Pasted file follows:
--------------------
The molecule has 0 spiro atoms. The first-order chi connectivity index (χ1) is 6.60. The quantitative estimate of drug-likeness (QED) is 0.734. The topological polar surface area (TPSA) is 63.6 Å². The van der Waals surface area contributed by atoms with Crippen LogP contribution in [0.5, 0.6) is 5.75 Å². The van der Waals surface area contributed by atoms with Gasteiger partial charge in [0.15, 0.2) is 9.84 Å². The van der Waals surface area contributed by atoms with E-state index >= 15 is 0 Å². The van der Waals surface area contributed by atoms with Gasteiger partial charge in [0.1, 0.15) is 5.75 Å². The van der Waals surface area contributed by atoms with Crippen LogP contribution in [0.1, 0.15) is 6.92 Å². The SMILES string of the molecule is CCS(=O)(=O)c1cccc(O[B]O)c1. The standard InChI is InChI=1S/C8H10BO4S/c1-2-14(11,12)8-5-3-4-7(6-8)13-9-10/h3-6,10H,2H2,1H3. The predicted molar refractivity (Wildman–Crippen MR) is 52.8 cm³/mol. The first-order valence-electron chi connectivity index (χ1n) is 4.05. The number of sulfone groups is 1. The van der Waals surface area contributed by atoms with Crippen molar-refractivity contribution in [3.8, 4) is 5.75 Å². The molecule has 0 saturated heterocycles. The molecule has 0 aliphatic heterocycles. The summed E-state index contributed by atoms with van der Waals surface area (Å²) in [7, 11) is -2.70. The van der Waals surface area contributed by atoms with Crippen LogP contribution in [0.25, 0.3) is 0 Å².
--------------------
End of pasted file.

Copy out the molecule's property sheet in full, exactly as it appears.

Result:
The molecule has 0 spiro atoms. The first-order chi connectivity index (χ1) is 6.60. The quantitative estimate of drug-likeness (QED) is 0.734. The topological polar surface area (TPSA) is 63.6 Å². The van der Waals surface area contributed by atoms with Crippen LogP contribution in [0.5, 0.6) is 5.75 Å². The van der Waals surface area contributed by atoms with Gasteiger partial charge in [0.15, 0.2) is 9.84 Å². The van der Waals surface area contributed by atoms with E-state index >= 15 is 0 Å². The van der Waals surface area contributed by atoms with Gasteiger partial charge in [0.1, 0.15) is 5.75 Å². The van der Waals surface area contributed by atoms with Crippen LogP contribution in [0.1, 0.15) is 6.92 Å². The SMILES string of the molecule is CCS(=O)(=O)c1cccc(O[B]O)c1. The standard InChI is InChI=1S/C8H10BO4S/c1-2-14(11,12)8-5-3-4-7(6-8)13-9-10/h3-6,10H,2H2,1H3. The predicted molar refractivity (Wildman–Crippen MR) is 52.8 cm³/mol. The first-order valence-electron chi connectivity index (χ1n) is 4.05. The number of sulfone groups is 1. The van der Waals surface area contributed by atoms with Crippen molar-refractivity contribution in [3.8, 4) is 5.75 Å². The molecule has 0 saturated heterocycles. The molecule has 0 aliphatic heterocycles. The summed E-state index contributed by atoms with van der Waals surface area (Å²) in [7, 11) is -2.70. The van der Waals surface area contributed by atoms with Crippen LogP contribution in [0.25, 0.3) is 0 Å².